«In 1639, while the Géluk School of the Fifth Dalai Lama and Qing emperors vied for supreme authority in Inner Asia, Zanabazar (1635–1723), a young descendent of Chinggis Khaan, was proclaimed the new Jebtsundampa ruler of the Khalkha Mongols. Over the next three centuries, the ger (yurt) erected to commemorate this event would become the mobile monastery Ikh Khüree, the political seat of the Jebtsundampas and a major center of Mongolian Buddhism. When the monastery and its surrounding structures were destroyed in the 1930s, they were rebuilt and renamed Ulaanbaatar, the modern-day capital of Mongolia.

Based on little-known works of Mongolian Buddhist art and architecture, A Monastery on the Move presents the intricate and colorful history of Ikh Khüree and of Zanabazar, himself an eminent artist. Author Uranchimeg Tsultemin makes the case for a multifaceted understanding of Mongol agency during the Géluk’s political ascendancy and the Qing appropriation of the Mongol concept of dual rulership (shashin tör) as the nominal “Buddhist Government.” In rich conversation with heretofore unpublished textual, archeological, and archival sources (including ritualized oral histories), Uranchimeg argues that the Qing emperors’ “Buddhist Government” was distinctly different from the Mongol vision of sovereignty, which held Zanabazar and his succeeding Jebtsundampa reincarnates to be Mongolia’s rightful rulers. This vision culminated in their independence from the Qing and the establishment of the Jebtsundampa’s theocractic government in 1911.

A groundbreaking work, A Monastery on the Move provides a fascinating, in-depth analysis and interpretation of Mongolian Buddhist art and its role in shaping borders and shifting powers in Inner Asia.»

[books] Mobility and Displacement

Mobility and Displacement : Nomadism, Identity and Postcolonial Narratives in Mongolia book cover

Orhon Myadar. Mobility and Displacement. Nomadism, Identity and Postcolonial Narratives in Mongolia.

«This book explores and contests both outsiders’ projections of Mongolia and the self-objectifying tropes Mongolians routinely deploy to represent their own country as a land of nomads.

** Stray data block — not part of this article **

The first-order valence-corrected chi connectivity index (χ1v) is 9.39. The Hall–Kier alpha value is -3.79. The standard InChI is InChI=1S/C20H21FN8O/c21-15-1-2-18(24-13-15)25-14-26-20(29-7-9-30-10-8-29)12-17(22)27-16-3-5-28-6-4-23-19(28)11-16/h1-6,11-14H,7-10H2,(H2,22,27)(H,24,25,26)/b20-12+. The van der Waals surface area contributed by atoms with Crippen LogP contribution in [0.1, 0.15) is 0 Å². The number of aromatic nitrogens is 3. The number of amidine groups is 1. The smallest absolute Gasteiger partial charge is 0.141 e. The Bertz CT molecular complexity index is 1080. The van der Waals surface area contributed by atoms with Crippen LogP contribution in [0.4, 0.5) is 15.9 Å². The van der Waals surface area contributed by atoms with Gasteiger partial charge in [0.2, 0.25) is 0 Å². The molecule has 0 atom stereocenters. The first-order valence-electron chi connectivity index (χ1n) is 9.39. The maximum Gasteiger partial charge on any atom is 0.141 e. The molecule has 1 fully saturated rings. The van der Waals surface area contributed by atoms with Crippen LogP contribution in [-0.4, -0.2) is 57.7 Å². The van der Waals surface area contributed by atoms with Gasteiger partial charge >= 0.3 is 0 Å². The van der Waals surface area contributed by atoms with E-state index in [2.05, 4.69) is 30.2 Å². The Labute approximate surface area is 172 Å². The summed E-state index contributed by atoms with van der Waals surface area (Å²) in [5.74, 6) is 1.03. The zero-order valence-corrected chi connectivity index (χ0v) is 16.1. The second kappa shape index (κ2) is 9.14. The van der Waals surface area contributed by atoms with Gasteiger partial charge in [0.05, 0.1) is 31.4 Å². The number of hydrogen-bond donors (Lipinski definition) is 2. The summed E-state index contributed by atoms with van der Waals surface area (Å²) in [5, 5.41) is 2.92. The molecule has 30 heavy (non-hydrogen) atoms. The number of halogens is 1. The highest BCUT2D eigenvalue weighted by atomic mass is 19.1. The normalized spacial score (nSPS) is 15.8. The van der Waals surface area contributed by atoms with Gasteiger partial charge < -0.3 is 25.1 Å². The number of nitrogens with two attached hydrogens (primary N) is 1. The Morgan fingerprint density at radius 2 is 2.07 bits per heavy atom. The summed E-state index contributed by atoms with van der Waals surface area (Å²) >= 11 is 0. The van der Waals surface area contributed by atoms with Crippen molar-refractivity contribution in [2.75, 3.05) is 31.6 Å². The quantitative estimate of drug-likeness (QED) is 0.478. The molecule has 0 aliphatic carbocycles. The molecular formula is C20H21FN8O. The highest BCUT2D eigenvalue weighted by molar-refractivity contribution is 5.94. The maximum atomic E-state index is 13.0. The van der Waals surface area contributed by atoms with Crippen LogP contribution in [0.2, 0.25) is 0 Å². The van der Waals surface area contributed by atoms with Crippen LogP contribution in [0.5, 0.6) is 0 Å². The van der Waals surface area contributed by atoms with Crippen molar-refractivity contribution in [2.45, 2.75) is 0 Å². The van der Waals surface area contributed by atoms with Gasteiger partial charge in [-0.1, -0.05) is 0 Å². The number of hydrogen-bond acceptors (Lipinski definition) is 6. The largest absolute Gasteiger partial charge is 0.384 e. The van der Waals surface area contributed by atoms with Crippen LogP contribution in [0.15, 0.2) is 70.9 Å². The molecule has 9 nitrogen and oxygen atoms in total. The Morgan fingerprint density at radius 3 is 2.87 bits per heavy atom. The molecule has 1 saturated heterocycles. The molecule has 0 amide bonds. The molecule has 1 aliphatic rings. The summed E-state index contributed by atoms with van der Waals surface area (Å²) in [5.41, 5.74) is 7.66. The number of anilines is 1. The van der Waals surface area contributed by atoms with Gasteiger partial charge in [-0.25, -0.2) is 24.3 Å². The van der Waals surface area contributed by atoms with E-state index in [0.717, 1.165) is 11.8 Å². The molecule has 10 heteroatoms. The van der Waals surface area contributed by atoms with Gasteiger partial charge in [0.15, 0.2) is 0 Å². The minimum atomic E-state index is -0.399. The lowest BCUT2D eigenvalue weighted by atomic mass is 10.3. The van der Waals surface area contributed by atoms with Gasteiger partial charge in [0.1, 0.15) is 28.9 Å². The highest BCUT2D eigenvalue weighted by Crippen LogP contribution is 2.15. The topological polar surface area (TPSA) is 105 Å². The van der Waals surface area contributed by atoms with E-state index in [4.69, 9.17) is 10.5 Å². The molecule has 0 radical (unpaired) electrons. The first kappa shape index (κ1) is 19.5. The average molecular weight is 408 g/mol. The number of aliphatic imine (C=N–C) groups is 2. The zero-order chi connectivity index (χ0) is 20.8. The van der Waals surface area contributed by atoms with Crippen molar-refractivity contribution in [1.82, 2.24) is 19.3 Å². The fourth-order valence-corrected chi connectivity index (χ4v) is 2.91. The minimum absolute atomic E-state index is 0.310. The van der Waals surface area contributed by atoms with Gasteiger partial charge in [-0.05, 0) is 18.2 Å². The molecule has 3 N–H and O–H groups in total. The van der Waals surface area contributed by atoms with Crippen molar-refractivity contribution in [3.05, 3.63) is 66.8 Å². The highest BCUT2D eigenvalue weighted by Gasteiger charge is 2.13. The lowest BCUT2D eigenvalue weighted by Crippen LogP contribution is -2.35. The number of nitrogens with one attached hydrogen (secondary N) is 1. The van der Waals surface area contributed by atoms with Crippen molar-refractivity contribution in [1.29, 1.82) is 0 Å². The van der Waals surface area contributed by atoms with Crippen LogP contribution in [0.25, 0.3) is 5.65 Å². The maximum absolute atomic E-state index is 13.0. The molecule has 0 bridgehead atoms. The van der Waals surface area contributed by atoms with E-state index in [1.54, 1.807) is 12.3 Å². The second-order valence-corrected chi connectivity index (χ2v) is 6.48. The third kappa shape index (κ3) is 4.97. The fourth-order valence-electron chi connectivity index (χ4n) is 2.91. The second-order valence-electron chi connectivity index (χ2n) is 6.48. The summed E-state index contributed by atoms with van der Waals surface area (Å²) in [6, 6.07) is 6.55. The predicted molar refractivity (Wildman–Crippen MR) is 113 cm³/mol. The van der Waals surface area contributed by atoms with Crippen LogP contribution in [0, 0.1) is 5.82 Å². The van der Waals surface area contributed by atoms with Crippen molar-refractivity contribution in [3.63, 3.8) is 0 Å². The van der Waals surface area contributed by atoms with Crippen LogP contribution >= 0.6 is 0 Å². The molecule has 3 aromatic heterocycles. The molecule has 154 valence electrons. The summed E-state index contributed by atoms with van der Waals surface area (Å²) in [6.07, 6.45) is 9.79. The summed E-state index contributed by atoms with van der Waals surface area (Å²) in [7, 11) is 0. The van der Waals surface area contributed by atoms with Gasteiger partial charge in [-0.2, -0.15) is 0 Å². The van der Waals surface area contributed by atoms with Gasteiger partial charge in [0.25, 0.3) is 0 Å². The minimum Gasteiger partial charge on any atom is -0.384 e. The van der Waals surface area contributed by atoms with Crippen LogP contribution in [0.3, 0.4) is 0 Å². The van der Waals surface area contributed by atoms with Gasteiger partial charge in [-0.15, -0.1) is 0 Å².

It speaks to the experiences of many societies and cultures that are routinely treated as exotic, romantic, primitive or otherwise different and Other in Euro-American imaginaries, and how these imaginaries are also internally produced by those societies themselves. The assumption that Mongolia is a nomadic nation is largely predicated upon Mongolia’s environmental and climatic conditions, which are understood to make Mongolia suitable for little else than pastoral nomadism. But to the contrary, the majority of Mongolians have been settled in and around cities and small population centers. Even Mongolians who are herders have long been unable to move freely in a smooth space, as dictated by the needs of their herds, and as they would as free-roaming «nomads.» Instead, they have been subjected to various constraints across time that have significantly limited their movement. The book weaves threads from disparate branches of Mongolian studies to expose various visible and invisible constraints on population mobility in Mongolia from the Qing period to the post-socialist era.  

With its in-depth analysis of the complexities of the relationship between land rights, mobility, displacement, and the state, the book makes a valuable contribution to the fields of cultural geography, political geography, heritage and culture studies, as well as Eurasian and Inner-Asian Studies.»

[Book] Politics and Literature in Mongolia (1921-1948)

Politics and Literature in Mongolia (1921-1948)Simon Wickhamsmith. Politics and Literature in Mongolia (1921-1948).
«Politics and Literature in Mongolia (1921-1948) investigates the relationship between literature and politics during Mongolia’s early revolutionary period. Between the 1921 socialist revolution and the first Writers’ Congress held in April 1948, the literary community constituted a key resource in the formation and implementation of policy. At the same time, debates within the party, discontent among the population, and questions of religion and tradition led to personal and ideological conflict among the intelligentsia and, in many cases, to trials and executions. Using primary texts, many of them translated into English for the first time, Simon Wickhamsmith shows the role played by the literary arts — poetry, fiction and drama — in the complex development of the ‘new society’, helping to bring Mongolia’s nomadic herding population into the utopia of equality, industrial progress and social well-being promised by the Mongolian People’s Revolutionary Party.»

Mongolian Buddhism in the Modern World

[Конференция] Культурное наследие монголов: рукописные и архивные собрания

19-21 апреля 2021 года состоится пятая международная конференция «КУЛЬТУРНОЕ НАСЛЕДИЕ МОНГОЛОВ: РУКОПИСНЫЕ И АРХИВНЫЕ СОБРАНИЯ» при поддержке президента Монголии.


  • Институт восточных рукописей РАН,
  • Институт истории и этнографии МАН,
  • Международная ассоциация монголоведов.

При участии: Центрального Национального архива Монголии,
Национальной библиотеки Монголии
Монгольского государственного университета
Института языка и литературы МАН
Государственного Эрмитажа РФ
Санкт-Петербургского государственного университета РФ

Место проведения: Институт восточных рукописей РАН
(Россия, Санкт-Петербург).

Цель конференции – продолжить обмен информацией и идеями по изучению уникальных рукописных и архивных памятников богатейшего духовного и культурного наследия монгольского народа, хранящегося в России, Монголии, Китае, Японии и странах Запада.

Главные задачи конференции – ввести в научных оборот не известные до настоящего времени письменные памятники культуры монгольских народов, показать возможности современных методов исследования и подходов к их изучению. Особое внимание уделяется проблемам историографии, источниковедения, методам исторического исследования и архивоведению.